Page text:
'It is solidarity. It is action. It is care': why we need more honest portrayals of motherhood
Alice Kinsella, author of new memoir Milk, on why she believes honest depictions of motherhood are essential, plus our reading list of books that make the cut.
Poet Alice Kinsella's prose debut, Milk, is a powerful yet delicate mix of the personal and political, an exploration of her experience of early motherhood alongside a lyrical history of Ireland's relationship with its women. Here, she explains the need for more honest portrayals of motherhood, followed by our recommendations of books that offer just that.
Motherhood shocked me.
I was prepared. I knew what being a mother would be like. I would be overcome with love and superhuman strength, I would transcend to selfless angel, and I would smell like vomit.
This was an incomplete and not entirely accurate picture. I couldn’t believe I’d been lied to.
The representations of motherhood in popular media create a toxic and dangerous environment for new mothers. To complain about motherhood is to fear our children thinking they are unwanted. It is to seem ungrateful for the best job in the world.
Yet in our silence we become complicit in the shock and suffering of another generation of mothers.
When I became a mother, as with every other significant milestone in my life, I turned to books. I read books on motherhood, not the ‘how to’ parenting books, or medical books, but the other writers who were both struggling and in awe of the experience. In these I found glimpses of recognition, and yet the feeling that I couldn't quite see my own experience reflected. The feeling that I may have something small to contribute to this massive, endless conversation.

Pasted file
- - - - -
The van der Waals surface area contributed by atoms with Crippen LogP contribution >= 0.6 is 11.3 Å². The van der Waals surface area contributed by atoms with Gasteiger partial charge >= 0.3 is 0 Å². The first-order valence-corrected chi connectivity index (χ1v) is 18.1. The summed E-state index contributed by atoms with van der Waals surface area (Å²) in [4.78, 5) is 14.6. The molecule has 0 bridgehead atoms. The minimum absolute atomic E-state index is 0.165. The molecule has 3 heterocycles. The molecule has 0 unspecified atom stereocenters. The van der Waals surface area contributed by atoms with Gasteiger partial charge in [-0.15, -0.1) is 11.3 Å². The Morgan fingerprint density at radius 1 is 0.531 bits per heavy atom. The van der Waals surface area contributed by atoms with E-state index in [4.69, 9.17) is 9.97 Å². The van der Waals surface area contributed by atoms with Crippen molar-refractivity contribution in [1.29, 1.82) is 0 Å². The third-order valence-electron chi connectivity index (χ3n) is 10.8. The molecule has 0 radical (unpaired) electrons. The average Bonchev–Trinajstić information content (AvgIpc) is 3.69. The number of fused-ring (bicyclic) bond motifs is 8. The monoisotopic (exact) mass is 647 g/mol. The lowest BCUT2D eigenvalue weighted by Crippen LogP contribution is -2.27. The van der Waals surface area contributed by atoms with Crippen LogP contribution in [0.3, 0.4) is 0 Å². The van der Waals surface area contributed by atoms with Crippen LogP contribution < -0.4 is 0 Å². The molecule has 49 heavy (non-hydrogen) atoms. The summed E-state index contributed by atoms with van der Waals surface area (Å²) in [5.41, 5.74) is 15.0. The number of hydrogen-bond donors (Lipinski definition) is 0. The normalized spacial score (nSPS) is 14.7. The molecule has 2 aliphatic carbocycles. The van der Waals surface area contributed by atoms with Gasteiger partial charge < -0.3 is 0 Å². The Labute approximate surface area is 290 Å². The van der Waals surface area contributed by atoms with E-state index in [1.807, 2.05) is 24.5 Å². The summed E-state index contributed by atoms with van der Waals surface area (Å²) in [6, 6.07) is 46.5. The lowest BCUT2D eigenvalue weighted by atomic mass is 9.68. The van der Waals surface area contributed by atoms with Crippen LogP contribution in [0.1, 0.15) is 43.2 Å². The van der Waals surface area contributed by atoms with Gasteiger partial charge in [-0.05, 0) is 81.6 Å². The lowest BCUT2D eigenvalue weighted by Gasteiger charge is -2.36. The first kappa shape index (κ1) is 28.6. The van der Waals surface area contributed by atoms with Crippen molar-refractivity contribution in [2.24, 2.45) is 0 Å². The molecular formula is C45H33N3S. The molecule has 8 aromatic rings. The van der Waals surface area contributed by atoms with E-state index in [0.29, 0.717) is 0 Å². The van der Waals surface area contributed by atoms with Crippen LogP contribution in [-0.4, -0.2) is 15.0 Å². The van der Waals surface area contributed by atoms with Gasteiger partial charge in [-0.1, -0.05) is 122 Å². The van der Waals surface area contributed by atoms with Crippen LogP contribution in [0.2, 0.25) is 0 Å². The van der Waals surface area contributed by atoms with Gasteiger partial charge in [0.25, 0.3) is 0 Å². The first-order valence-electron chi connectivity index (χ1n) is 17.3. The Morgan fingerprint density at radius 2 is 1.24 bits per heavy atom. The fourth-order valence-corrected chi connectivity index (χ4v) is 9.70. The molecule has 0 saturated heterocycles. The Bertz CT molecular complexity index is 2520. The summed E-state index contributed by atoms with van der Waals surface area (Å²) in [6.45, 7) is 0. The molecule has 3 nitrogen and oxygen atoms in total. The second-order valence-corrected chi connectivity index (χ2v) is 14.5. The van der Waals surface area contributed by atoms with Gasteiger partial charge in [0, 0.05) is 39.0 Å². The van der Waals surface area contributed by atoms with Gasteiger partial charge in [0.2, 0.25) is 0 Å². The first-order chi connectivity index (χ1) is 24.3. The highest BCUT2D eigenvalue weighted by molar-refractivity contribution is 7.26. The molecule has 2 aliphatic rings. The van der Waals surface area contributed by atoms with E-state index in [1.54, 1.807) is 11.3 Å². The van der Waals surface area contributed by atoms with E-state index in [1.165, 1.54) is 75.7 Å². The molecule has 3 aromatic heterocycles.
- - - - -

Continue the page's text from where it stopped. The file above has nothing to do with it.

In some ways, it’s not possible to prepare. The changes in the body, the sleep deprivation, those unavoidable aspects – they must be rolled with, coped with the best you can.
But there are other aspects of new motherhood, the social and political playing across your new life, that are difficult only because we live in a society that does not value care.
Sharing our experiences and writing critically of the motherhood experience helps other mothers feel less alone, and more than that, helps to push forward to a society where mothers are properly supported. It is solidarity. It is action. It is care.